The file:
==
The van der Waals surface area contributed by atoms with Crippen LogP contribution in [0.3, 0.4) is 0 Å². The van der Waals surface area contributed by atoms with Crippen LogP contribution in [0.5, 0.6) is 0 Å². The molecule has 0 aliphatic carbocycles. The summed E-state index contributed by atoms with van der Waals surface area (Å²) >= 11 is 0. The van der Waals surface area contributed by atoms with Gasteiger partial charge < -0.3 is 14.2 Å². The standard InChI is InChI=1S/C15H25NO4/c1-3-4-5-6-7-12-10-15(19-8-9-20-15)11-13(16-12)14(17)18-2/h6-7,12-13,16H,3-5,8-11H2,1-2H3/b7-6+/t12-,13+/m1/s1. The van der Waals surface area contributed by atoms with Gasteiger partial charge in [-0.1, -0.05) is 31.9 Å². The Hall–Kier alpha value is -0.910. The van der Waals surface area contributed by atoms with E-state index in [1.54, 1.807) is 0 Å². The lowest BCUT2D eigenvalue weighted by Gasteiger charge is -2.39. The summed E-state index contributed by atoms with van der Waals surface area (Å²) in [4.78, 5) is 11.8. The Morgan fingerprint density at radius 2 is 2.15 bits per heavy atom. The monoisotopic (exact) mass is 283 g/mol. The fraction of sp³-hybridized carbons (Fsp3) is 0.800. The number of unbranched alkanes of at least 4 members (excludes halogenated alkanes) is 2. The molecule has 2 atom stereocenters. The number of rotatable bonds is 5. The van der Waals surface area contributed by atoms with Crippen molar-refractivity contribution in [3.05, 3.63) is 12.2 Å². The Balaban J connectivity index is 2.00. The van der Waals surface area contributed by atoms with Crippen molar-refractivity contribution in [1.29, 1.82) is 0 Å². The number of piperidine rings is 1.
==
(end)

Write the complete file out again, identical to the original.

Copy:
The van der Waals surface area contributed by atoms with Crippen LogP contribution in [0.3, 0.4) is 0 Å². The van der Waals surface area contributed by atoms with Crippen LogP contribution in [0.5, 0.6) is 0 Å². The molecule has 0 aliphatic carbocycles. The summed E-state index contributed by atoms with van der Waals surface area (Å²) >= 11 is 0. The van der Waals surface area contributed by atoms with Gasteiger partial charge < -0.3 is 14.2 Å². The standard InChI is InChI=1S/C15H25NO4/c1-3-4-5-6-7-12-10-15(19-8-9-20-15)11-13(16-12)14(17)18-2/h6-7,12-13,16H,3-5,8-11H2,1-2H3/b7-6+/t12-,13+/m1/s1. The van der Waals surface area contributed by atoms with Gasteiger partial charge in [-0.1, -0.05) is 31.9 Å². The Hall–Kier alpha value is -0.910. The van der Waals surface area contributed by atoms with E-state index in [1.54, 1.807) is 0 Å². The lowest BCUT2D eigenvalue weighted by Gasteiger charge is -2.39. The summed E-state index contributed by atoms with van der Waals surface area (Å²) in [4.78, 5) is 11.8. The Morgan fingerprint density at radius 2 is 2.15 bits per heavy atom. The monoisotopic (exact) mass is 283 g/mol. The fraction of sp³-hybridized carbons (Fsp3) is 0.800. The number of unbranched alkanes of at least 4 members (excludes halogenated alkanes) is 2. The molecule has 2 atom stereocenters. The number of rotatable bonds is 5. The van der Waals surface area contributed by atoms with Crippen molar-refractivity contribution in [3.05, 3.63) is 12.2 Å². The Balaban J connectivity index is 2.00. The van der Waals surface area contributed by atoms with Crippen molar-refractivity contribution in [1.29, 1.82) is 0 Å². The number of piperidine rings is 1.